Thursday, 25 August 2016
Last updated 17 min ago
May 12 2011 | 1:50pm ET
On the same day, and in the same courthouse, that saw the conviction of Galleon Group founder Raj Rajaratnam on insider-trading charges, another player in another alleged insider-trading scheme went down much more quietly.
Manosha Karunatilaka, a former employee of Taiwan Semiconductor Manufacturing Co. and consultant for expert-network firm Primary Global Research, pleaded guilty to one count of conspiracy to commit fraud yesterday. He is the sixth person to plead guilty in the case, of the dozen people charged in the Justice Department's wide-ranging insider-trading case, one that has ensnared several hedge funds.
"I'm here to take full responsibility for my actions," Karunatilaka told U.S. District Judge Jed Rakoff.
"I knew that some of the information I was sharing was nonpublic and confidential to TSMC."
Karunatilaka, who was fired by TSMC after his arrest last year, faces between three and four years in prison when he is sentenced on Sept. 16. He might have been able to avoid jail entirely; last summer, Karunatilaka was reportedly approached by the Federal Bureau of Investigation and asked to cooperate with the probe. His lawyer would not say whether he is cooperating with prosecutors now.
Karunatilaka, who like Rajaratnam is a U.S. citizen born in Sri Lanka, said Primary Global paid him $200 per conversation with its clients, and that he made about $35,000 total.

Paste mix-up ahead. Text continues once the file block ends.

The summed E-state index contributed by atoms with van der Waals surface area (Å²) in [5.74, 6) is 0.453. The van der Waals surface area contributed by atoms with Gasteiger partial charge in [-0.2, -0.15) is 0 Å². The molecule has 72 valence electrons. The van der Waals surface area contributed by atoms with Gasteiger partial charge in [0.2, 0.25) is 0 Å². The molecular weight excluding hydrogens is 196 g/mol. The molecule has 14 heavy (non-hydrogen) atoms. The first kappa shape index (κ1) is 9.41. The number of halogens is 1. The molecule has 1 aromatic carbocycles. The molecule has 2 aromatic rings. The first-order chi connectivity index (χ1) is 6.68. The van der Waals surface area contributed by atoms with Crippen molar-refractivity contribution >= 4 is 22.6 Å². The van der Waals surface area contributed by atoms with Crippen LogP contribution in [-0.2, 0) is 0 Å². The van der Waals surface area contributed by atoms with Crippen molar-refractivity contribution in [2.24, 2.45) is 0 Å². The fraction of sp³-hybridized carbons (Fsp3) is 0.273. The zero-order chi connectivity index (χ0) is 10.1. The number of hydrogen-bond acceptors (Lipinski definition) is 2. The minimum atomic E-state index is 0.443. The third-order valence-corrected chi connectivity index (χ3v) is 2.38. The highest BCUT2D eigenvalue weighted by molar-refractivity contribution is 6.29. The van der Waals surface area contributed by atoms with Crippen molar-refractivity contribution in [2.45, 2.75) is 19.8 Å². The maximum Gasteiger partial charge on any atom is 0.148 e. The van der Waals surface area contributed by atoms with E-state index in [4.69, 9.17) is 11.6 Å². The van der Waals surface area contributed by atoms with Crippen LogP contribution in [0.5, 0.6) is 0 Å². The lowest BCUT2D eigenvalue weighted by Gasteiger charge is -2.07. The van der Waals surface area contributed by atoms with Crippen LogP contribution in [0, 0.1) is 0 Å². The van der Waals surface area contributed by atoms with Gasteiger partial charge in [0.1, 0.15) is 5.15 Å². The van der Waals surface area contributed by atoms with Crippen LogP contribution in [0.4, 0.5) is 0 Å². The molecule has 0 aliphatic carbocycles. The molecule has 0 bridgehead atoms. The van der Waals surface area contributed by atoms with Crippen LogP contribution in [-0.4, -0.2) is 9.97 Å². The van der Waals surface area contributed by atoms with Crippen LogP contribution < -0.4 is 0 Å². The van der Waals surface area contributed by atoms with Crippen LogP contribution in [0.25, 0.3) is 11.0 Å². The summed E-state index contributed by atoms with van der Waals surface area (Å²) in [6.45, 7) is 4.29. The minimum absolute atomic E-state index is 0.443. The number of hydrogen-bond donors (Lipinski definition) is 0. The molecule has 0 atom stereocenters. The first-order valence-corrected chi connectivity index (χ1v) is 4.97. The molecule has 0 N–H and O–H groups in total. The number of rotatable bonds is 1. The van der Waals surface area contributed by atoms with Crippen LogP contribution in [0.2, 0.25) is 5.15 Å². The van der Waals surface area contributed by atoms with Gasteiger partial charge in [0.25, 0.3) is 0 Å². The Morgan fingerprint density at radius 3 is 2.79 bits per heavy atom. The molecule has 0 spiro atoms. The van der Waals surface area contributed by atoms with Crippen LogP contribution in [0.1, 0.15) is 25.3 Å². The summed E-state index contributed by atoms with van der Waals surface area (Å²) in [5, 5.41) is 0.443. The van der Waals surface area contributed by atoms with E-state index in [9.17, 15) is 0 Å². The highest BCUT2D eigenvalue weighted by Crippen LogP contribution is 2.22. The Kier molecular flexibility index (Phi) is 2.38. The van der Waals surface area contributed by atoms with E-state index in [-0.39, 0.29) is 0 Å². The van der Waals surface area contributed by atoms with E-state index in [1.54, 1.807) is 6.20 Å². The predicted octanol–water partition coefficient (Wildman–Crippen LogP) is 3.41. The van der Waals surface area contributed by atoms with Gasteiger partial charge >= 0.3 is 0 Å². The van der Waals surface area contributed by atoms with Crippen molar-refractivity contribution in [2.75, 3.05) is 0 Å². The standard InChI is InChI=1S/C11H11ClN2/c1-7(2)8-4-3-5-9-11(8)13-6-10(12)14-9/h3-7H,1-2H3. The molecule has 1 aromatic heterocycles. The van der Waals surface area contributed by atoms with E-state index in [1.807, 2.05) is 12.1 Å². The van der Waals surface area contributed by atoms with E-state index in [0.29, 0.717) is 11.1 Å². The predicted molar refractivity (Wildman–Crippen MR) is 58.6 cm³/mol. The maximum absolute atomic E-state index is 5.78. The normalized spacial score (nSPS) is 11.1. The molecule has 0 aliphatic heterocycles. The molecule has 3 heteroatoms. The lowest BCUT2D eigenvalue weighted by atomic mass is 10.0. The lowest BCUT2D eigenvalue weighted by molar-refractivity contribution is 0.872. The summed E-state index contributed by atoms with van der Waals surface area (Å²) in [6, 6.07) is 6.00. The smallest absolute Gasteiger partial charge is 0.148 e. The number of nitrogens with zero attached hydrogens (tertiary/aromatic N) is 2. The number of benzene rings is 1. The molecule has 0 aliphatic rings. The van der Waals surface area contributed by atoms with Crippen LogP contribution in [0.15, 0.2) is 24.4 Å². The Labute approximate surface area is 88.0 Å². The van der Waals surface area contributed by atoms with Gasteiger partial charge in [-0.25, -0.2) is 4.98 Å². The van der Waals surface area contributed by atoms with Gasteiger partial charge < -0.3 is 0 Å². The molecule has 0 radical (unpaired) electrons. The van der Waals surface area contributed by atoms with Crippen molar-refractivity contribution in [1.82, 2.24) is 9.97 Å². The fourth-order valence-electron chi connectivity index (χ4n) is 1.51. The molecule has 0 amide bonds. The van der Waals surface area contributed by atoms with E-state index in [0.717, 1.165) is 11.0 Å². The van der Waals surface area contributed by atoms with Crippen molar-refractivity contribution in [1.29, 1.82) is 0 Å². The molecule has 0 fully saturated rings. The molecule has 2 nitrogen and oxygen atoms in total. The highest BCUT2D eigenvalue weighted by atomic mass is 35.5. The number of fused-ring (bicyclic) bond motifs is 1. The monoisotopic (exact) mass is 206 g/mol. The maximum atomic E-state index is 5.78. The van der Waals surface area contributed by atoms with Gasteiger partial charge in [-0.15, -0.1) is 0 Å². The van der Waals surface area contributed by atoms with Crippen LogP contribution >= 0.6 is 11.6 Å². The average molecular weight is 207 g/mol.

U.S. Attorney Preet Bharara used his press release to rub that fact in.
"It should now be abundantly clear that his short-term financial gain was hardly worth it."
Meanwhile, earlier this week, the only one of the 12 people charged in the case still behind bars lost her bid to have the case against her dismissed. Winifred Jiau's lawyer had argued that prosecutors made mistakes in instructing the grand jury that indicted her client on charges that she passed confidential information to two hedge fund managers.
Joanna Hendon argued that prosecutors had both failed to provide evidence that a person with a fiduciary duty breached it, or that Jiau was engaged in a scheme to defraud "by trick, deceit, chicane or overreaching."
Rakoff was having none of it.
"I agree with the government this is quite extended speculation, really piling inference upon inference," he said. "There are deep prudential grounds indicating that speculation should not be the engine that causes a court to move."
Jiau, a former consultant for Primary Global, has been jailed as a flight risk since her arrest last year.